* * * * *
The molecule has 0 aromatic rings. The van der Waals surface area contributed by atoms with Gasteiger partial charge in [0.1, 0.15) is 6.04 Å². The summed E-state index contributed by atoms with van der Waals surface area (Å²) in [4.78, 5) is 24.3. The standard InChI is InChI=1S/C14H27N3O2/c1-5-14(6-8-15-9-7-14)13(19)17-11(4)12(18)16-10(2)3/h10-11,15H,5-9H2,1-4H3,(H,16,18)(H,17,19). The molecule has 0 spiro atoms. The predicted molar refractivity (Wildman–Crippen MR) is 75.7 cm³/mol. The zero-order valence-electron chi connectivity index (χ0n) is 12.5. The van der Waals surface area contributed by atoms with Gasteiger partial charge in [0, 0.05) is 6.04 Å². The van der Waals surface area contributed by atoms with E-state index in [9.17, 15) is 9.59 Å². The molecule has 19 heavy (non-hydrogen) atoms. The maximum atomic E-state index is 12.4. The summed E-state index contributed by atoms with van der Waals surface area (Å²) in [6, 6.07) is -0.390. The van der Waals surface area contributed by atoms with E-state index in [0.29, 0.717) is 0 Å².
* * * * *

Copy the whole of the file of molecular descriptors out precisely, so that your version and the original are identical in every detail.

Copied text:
The molecule has 0 aromatic rings. The van der Waals surface area contributed by atoms with Gasteiger partial charge in [0.1, 0.15) is 6.04 Å². The summed E-state index contributed by atoms with van der Waals surface area (Å²) in [4.78, 5) is 24.3. The standard InChI is InChI=1S/C14H27N3O2/c1-5-14(6-8-15-9-7-14)13(19)17-11(4)12(18)16-10(2)3/h10-11,15H,5-9H2,1-4H3,(H,16,18)(H,17,19). The molecule has 0 spiro atoms. The predicted molar refractivity (Wildman–Crippen MR) is 75.7 cm³/mol. The zero-order valence-electron chi connectivity index (χ0n) is 12.5. The van der Waals surface area contributed by atoms with Gasteiger partial charge in [0, 0.05) is 6.04 Å². The van der Waals surface area contributed by atoms with E-state index in [9.17, 15) is 9.59 Å². The molecule has 19 heavy (non-hydrogen) atoms. The maximum atomic E-state index is 12.4. The summed E-state index contributed by atoms with van der Waals surface area (Å²) in [6, 6.07) is -0.390. The van der Waals surface area contributed by atoms with E-state index in [0.29, 0.717) is 0 Å².